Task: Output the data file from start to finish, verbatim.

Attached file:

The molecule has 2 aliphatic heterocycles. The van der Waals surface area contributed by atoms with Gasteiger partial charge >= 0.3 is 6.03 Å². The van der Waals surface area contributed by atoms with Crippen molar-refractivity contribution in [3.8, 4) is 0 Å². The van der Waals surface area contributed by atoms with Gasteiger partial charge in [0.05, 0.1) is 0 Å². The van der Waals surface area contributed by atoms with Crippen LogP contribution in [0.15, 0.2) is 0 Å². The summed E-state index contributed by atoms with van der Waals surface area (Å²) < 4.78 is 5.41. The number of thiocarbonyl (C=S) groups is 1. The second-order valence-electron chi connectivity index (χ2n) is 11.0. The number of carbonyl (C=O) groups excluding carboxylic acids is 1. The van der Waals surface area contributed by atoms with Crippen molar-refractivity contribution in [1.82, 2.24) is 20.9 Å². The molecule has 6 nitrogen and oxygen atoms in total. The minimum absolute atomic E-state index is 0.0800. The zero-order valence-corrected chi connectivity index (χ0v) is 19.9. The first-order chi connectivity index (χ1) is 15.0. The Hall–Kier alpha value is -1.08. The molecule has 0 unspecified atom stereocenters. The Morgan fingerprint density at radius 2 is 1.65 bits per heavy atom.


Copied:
The molecule has 2 aliphatic heterocycles. The van der Waals surface area contributed by atoms with Gasteiger partial charge >= 0.3 is 6.03 Å². The van der Waals surface area contributed by atoms with Crippen molar-refractivity contribution in [3.8, 4) is 0 Å². The van der Waals surface area contributed by atoms with Gasteiger partial charge in [0.05, 0.1) is 0 Å². The van der Waals surface area contributed by atoms with Crippen LogP contribution in [0.15, 0.2) is 0 Å². The summed E-state index contributed by atoms with van der Waals surface area (Å²) < 4.78 is 5.41. The number of thiocarbonyl (C=S) groups is 1. The second-order valence-electron chi connectivity index (χ2n) is 11.0. The number of carbonyl (C=O) groups excluding carboxylic acids is 1. The van der Waals surface area contributed by atoms with Crippen molar-refractivity contribution in [1.82, 2.24) is 20.9 Å². The molecule has 6 nitrogen and oxygen atoms in total. The minimum absolute atomic E-state index is 0.0800. The zero-order valence-corrected chi connectivity index (χ0v) is 19.9. The first-order chi connectivity index (χ1) is 15.0. The Hall–Kier alpha value is -1.08. The molecule has 0 unspecified atom stereocenters. The Morgan fingerprint density at radius 2 is 1.65 bits per heavy atom.